Indeed, the Commission’s efforts to explain this action border on the comical. As Hal Singer noted in a recent Forbes commentary, the FCC’s own economic analysis of its action is almost amusing. For example, the agency claimed that the broadband industry’s strong record of investment in 2010 showed that its regulations encourage investment, despite the fact that the Commission’s vote on a more reasonable set of Internet rules occurred on December 21, 2010.

Ultimately, the key reason that Congress must update America’s communications laws is to protect the people who lost an opportunity for better Internet service, because the FCC’s action added pointless new expenses and legal uncertainties to broadband deployment.

The 8,000 St. Louis-area residents served by Wisper ISP, a Missouri-based Internet provider, have felt the negative impact of these utility style regulations. As a result of the FCC’s decision, Wisper estimates that compliance costs will grow to 10% of its operating revenue. It has already had to cut investment, resulting in what the company calls “slower broadband speeds, less dense coverage, and absence of expansion into new areas.”

It is a testament to the bipartisan, light-touch policies implemented back when Internet access meant a 56 KB modem that consumers enjoy so much today. Yet, at just the time when the United States was poised to run the table in a 21st century economy, the FCC pulled the rug out from under small businesses. The FCC’s February vote, and last week’s rules enactment, undid the phenomenal success of the modern Internet.

It is time for Congress to set things right again. We hope that members of both parties come together to enact common-sense legislation that both protects the Internet and reinstitutes the wise telecom policy that has brought us the Internet we use and enjoy today.

It’s Time to Lift America’s Ban On Crude Oil Exports

oilby Barbara Kasoff, WIPP President

Since the start of the year, a surprising amount of support on both sides of the aisle to remove the ban on crude oil exports has emerged. Is this a sign that we are entering into a new era of bipartisan collaboration, specifically to form an energy agenda that will improve the nation’s security and get our economy moving again? While that still may be a ways off, it is clear this is one issue that could lead to historic collaboration on energy policies that will benefit American economy.

The 4.7 million businesswomen across the country that our coalition represents believe we can help secure the nation’s economic future through sound energy policies. We believe exporting our abundant energy resources must be a key part of that future and supporting an update in our crude oil export policy is the correct course of action and would allow our country to prosper at its full potential.

According to a report released this week by Margo Thorning, senior vice president and chief economist for the American Council for Capital Formation (ACCF), and William Shughart a research director for the Independent Institute and J. Fish Smith Professor in Public Choice at the University of Utah, the economic advantages and geopolitical benefits to lifting the ban on crude are clear.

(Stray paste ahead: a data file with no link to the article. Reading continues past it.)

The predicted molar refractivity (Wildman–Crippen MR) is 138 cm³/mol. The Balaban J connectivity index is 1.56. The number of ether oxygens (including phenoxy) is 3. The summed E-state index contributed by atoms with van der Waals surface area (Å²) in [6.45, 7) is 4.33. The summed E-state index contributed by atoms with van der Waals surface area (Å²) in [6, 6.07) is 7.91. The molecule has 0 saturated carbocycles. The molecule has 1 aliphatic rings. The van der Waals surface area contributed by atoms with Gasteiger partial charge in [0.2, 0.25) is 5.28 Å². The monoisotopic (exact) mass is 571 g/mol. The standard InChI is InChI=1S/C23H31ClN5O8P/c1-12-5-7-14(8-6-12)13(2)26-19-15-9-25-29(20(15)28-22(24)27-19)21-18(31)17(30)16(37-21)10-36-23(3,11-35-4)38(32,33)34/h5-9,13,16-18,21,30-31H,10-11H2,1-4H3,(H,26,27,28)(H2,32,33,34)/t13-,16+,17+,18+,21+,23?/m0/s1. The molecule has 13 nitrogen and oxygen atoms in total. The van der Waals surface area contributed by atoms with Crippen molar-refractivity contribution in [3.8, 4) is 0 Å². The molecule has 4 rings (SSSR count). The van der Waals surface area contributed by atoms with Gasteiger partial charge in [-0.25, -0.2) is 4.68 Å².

The paper titled, “The Economic Case for Lifting the Crude Oil Export Ban,” cites the findings from five different studies conducted by various institutions such as IHS, Brookings Institute, the Aspen Institute, ICF International, and Resources for the Future, all of which agree that the case to update this policy is strong. Notably, they all conclude the same three major impacts lifting the ban on crude oil exports would have on the economy and consumers, including: job creation, an increase in U.S. GDP, and a downward pressure on consumer fuel prices.

For example, one of the most recently released studies mentioned in the report – by IHS – estimated that lifting the ban on crude oil exports would generate 390,000-859,000 new jobs annually nationwide and increase U.S. GDP between $86 billion and $170 billion over the next fifteen years.

Senator Lisa Murkowski, Chairwoman of the Senate Committee on Energy and Natural Resources, who has been one of the biggest champions of an examination of various U.S. energy policies, including the ban on crude oil exports, also noted the economic “no brainer” we are facing, stating, ““the economics are clear… lifting the ban on crude oil exports will benefit consumers.”

In addition to the much need economic stimulus from removing the ban, revising the current energy exports policy specifically with regard to crude oil, also extends U.S. geopolitical influence by strengthening our international trade relationships. Foreign allies would gain access to a stable and abundant source of crude oil that would overall create a more secure market.

Women thought leaders like Dr. Margo Thorning and Chairwoman Lisa Murkowski understand that repealing the ban on crude represents a fiscally responsible strategy to allow the U.S. to utilize our growing energy abundance.  Simply put, to quote Murkowski herself, “It’s time to lift America’s ban on crude oil exports.”